Sorbus coxii McAll.

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Credits

Article from New Trees, Ross Bayton & John Grimshaw

Recommended citation
'Sorbus coxii' from the website Trees and Shrubs Online (treesandshrubsonline.org/articles/sorbus/sorbus-coxii/). Accessed 2020-09-25.

Genus

Glossary

family
A group of genera more closely related to each other than to genera in other families. Names of families are identified by the suffix ‘-aceae’ (e.g. Myrtaceae) with a few traditional exceptions (e.g. Leguminosae).
microspecies
Species distinguished on the basis of minute differences of morphology. Generally used only for species that reproduce via apomixis (e.g. Sorbus).
section
(sect.) Subdivision of a genus.

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Credits

Article from New Trees, Ross Bayton & John Grimshaw

Recommended citation
'Sorbus coxii' from the website Trees and Shrubs Online (treesandshrubsonline.org/articles/sorbus/sorbus-coxii/). Accessed 2020-09-25.

Tree probably to 10–15 m. Leaves to 13 cm long, with five to eight pairs of similarly sized leaflets. Leaflet margins dentate on upper half on spur shoots. Fruit white flushed with crimson, 0.8–0.9 × 0.8–0.95 cm; carpels (three to) four to five. Tetraploid apomict (2n = 68). McAllister 2005a. Distribution CHINA: Yunnan (east flank of the Lijiang range). Habitat Presumably mountain woodland or scrub. USDA Hardiness Zone 6 (?) Conservation status Not evaluated. Illustration NT25.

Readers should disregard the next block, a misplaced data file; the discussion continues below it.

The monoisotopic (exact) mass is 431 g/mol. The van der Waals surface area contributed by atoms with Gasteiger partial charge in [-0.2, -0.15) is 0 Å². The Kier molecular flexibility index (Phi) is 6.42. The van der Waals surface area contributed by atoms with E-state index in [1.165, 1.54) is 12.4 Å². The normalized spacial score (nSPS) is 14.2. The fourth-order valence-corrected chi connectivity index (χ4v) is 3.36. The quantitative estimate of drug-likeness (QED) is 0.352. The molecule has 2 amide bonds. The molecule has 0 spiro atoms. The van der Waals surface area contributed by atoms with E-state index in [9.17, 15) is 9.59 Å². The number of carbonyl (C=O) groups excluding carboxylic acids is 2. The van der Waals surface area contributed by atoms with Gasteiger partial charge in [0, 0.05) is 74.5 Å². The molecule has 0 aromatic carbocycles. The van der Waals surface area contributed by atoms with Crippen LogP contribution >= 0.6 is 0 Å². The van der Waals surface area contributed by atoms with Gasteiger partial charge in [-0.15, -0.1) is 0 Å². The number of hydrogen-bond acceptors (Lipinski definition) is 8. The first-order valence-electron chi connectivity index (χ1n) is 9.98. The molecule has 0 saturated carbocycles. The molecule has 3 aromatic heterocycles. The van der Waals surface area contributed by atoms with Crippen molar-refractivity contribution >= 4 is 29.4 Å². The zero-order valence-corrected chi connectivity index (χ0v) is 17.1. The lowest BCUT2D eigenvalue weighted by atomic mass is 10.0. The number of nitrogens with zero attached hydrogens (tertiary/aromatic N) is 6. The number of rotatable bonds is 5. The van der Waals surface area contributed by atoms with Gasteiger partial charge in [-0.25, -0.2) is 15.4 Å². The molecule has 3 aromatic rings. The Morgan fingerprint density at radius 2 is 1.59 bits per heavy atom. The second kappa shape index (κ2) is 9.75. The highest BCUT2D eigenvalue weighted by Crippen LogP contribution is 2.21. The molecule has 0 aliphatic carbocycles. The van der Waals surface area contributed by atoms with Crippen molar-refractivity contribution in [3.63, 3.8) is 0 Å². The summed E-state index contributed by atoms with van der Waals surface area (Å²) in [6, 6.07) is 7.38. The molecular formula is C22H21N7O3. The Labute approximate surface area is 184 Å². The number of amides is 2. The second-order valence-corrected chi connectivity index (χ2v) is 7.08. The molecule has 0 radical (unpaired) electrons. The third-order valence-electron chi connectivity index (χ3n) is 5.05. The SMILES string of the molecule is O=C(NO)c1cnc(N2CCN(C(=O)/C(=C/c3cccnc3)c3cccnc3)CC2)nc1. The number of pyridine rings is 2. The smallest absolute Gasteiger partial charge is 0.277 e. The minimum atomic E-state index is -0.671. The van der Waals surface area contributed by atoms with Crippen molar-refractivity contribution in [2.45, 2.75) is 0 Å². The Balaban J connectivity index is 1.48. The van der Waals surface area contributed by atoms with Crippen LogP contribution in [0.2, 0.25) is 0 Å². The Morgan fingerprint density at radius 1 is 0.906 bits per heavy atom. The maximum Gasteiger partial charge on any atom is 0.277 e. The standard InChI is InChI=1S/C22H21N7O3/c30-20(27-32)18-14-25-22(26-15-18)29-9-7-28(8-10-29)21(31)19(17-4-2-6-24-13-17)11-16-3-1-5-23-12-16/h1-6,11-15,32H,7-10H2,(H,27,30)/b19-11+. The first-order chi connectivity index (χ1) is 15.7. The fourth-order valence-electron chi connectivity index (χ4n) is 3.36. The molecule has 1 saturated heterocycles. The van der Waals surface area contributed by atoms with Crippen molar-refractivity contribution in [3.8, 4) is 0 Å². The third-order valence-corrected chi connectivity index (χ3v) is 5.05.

Sorbus coxii was named in honour of the Cox family of Glendoick, Perthshire, well known for their hereditary interests in rhododendrons and plant-hunting, and in whose gardens at Glendoick this microspecies was first recognised (by Hugh Mc-Allister in 1998), in the form of two trees presumably originally grown from Forrest 5550, collected in 1910. Sorbus coxii is also in section Discolores, and is similar to S. pseudohupehensis, though the foliage is more green and the leaflets are all of similar sizes. It is also close to S. muliensis (Forrest 22177), and McAllister (2005a) compares the two in tabular form. His conclusion is that they are distinct, but very similar, apomictic microspecies.

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